Georgia Power also makes it clear that the project’s future is also contingent upon Toshiba making full and timely payments under its parental guarantee, as has been agreed to previously.
The company is asking that the Georgia PSC approve its newly submitted completion schedule and cost estimate; according to the filing if the PSC disapproves some or all of the new proposed cost and schedule, the company “may cancel units 3 and 4 and recover its actual investment in the partially completed facility…” under presently set agreements.
A definite acknowledgement of the project’s potential wider importance was also made as a part of the company’s filing, as reproduced below:
In addition to considering the results of the economic analyses, the Commission
should consider other factors in deciding whether the project should continue,
such as fuel diversity benefits, the zero emissions produced by nuclear generation,
the importance nuclear generation has in our country, and the economic impact on
the state and local citizens if the Project were to be abandoned.
According to the recently completed new estimates, the owners’ capital cost to complete the project is now $9.45 billion. The planned operational dates for the two units are 29 months later than the date presently approved schedule’s date; these will now miss the cutoff date for receipt of the PTC or Production Tax Credit, since the dates of completion for Units 3 and 4 are now November 2021 and November 2022 respectively. Georgia Power also stated that while the total cost has increased more, the amount ratepayers will be exposed to is limited to about $1.41 billion (minus financing), reduced by the Toshiba payments, the amounts no longer to be paid to WEC for its now-vacated EPC contract, and the approved contingency amount. According to the filing if the Toshiba payments are not made, the owners other than Georgia Power would not continue as they would be forced to pass the overage on to their ratepayers. Indeed, the report says that “none of the owners can go forward without the others.”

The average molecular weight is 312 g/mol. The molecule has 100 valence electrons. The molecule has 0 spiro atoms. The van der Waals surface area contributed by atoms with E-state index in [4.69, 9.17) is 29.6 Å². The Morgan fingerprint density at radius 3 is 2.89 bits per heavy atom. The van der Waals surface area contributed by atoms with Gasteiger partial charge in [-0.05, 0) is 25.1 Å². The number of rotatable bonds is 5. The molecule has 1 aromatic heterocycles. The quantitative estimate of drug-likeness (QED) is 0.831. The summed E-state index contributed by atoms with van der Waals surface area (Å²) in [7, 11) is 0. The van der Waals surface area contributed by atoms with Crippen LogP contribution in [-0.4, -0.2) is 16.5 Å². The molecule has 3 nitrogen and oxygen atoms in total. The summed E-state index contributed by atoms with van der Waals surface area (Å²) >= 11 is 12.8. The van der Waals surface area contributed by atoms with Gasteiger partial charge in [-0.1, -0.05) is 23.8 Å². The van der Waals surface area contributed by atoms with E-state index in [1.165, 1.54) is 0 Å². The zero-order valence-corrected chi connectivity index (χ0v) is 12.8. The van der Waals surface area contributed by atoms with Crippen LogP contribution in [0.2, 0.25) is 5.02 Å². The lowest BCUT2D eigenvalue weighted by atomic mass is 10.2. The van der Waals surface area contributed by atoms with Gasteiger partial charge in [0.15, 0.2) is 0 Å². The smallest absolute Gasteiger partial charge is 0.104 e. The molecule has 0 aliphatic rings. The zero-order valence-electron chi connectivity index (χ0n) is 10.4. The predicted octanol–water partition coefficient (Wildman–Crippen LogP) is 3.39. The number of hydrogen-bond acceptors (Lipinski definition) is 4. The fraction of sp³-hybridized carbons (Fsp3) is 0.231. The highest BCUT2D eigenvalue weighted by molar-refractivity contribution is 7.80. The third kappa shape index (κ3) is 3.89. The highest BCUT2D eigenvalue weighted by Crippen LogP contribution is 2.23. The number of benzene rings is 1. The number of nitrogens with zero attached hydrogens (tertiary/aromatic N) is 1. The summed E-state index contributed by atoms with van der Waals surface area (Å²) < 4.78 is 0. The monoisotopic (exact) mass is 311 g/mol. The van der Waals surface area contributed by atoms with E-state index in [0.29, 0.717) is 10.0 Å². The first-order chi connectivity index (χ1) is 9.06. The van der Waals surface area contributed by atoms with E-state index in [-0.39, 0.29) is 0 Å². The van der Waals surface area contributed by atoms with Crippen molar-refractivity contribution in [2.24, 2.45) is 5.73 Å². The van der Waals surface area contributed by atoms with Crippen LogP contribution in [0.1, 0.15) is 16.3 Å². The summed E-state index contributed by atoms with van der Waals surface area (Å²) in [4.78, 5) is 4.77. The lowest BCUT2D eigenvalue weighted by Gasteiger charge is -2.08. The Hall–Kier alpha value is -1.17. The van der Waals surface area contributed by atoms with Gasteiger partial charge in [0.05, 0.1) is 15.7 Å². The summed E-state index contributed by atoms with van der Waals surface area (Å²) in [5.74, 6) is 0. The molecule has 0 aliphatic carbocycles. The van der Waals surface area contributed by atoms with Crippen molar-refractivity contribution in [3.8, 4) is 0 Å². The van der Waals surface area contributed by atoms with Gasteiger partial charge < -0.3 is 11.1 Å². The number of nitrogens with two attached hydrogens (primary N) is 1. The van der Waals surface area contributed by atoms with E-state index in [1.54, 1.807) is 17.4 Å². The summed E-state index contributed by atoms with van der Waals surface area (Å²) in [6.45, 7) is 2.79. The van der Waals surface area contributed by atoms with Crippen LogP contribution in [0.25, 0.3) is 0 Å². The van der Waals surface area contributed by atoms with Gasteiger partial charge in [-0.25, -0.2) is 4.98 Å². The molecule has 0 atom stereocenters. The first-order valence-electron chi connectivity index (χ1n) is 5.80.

Although much of the actual specific information as to costs and schedule, as well as Georgia Power’s system load forecasts has been heavily redacted, the documents made public today still have enough detail to make it clear that economically, so long as a number of provisos are met, the project is still economical and in the best interests of all parties to continue.
Will Davis is a member of the Board of Directors for the N/S Savannah Association, Inc. He is a consultant to the Global America Business Institute, a contributing author for Fuel Cycle Week, and he writes his own popular blog Atomic Power Review. Davis is also a consultant and writer for the American Nuclear Society, and serves on the ANS Communications Committee and the Book Publishing Committee. He is a former U.S. Navy reactor operator and served on SSBN-641, USS Simon Bolivar.